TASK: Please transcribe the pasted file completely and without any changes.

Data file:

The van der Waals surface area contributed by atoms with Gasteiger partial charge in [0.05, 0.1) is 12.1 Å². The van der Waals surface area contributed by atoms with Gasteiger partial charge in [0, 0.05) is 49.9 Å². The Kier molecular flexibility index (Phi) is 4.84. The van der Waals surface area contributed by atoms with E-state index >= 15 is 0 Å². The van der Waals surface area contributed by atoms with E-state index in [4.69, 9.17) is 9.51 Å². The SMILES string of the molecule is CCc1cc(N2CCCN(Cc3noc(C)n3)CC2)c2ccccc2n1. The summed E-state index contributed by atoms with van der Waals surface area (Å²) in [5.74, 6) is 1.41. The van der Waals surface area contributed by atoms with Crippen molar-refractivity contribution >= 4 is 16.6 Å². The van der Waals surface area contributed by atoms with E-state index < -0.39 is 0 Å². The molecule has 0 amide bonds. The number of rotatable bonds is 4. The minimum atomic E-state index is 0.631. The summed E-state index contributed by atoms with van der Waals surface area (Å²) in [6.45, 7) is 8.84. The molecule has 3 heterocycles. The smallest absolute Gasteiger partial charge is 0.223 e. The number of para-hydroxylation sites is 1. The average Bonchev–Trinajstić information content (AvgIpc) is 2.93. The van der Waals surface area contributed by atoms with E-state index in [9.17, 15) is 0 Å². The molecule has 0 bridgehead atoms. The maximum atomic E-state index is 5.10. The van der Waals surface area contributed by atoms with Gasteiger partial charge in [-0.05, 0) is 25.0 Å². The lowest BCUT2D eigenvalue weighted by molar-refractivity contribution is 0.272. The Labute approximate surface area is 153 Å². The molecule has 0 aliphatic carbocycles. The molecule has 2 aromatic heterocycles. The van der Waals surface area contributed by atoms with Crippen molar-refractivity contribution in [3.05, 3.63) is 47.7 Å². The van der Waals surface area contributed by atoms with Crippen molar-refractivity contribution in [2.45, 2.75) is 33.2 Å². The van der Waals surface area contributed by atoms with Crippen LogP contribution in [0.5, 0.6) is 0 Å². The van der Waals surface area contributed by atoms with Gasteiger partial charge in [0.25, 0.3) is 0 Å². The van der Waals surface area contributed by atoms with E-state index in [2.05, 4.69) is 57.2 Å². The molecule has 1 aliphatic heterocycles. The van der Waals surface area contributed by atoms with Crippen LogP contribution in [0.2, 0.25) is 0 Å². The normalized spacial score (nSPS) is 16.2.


The van der Waals surface area contributed by atoms with Gasteiger partial charge in [0.05, 0.1) is 12.1 Å². The van der Waals surface area contributed by atoms with Gasteiger partial charge in [0, 0.05) is 49.9 Å². The Kier molecular flexibility index (Phi) is 4.84. The van der Waals surface area contributed by atoms with E-state index >= 15 is 0 Å². The van der Waals surface area contributed by atoms with E-state index in [4.69, 9.17) is 9.51 Å². The SMILES string of the molecule is CCc1cc(N2CCCN(Cc3noc(C)n3)CC2)c2ccccc2n1. The summed E-state index contributed by atoms with van der Waals surface area (Å²) in [5.74, 6) is 1.41. The van der Waals surface area contributed by atoms with Crippen molar-refractivity contribution >= 4 is 16.6 Å². The van der Waals surface area contributed by atoms with E-state index < -0.39 is 0 Å². The molecule has 0 amide bonds. The number of rotatable bonds is 4. The minimum atomic E-state index is 0.631. The summed E-state index contributed by atoms with van der Waals surface area (Å²) in [6.45, 7) is 8.84. The molecule has 3 heterocycles. The smallest absolute Gasteiger partial charge is 0.223 e. The number of para-hydroxylation sites is 1. The average Bonchev–Trinajstić information content (AvgIpc) is 2.93. The van der Waals surface area contributed by atoms with E-state index in [9.17, 15) is 0 Å². The molecule has 0 bridgehead atoms. The maximum atomic E-state index is 5.10. The van der Waals surface area contributed by atoms with Gasteiger partial charge in [-0.05, 0) is 25.0 Å². The lowest BCUT2D eigenvalue weighted by molar-refractivity contribution is 0.272. The Labute approximate surface area is 153 Å². The molecule has 0 aliphatic carbocycles. The molecule has 2 aromatic heterocycles. The van der Waals surface area contributed by atoms with Crippen molar-refractivity contribution in [3.05, 3.63) is 47.7 Å². The van der Waals surface area contributed by atoms with Crippen molar-refractivity contribution in [2.45, 2.75) is 33.2 Å². The van der Waals surface area contributed by atoms with Crippen LogP contribution in [0.5, 0.6) is 0 Å². The van der Waals surface area contributed by atoms with Gasteiger partial charge in [0.25, 0.3) is 0 Å². The van der Waals surface area contributed by atoms with E-state index in [2.05, 4.69) is 57.2 Å². The molecule has 1 aliphatic heterocycles. The van der Waals surface area contributed by atoms with Crippen LogP contribution in [0.2, 0.25) is 0 Å². The normalized spacial score (nSPS) is 16.2.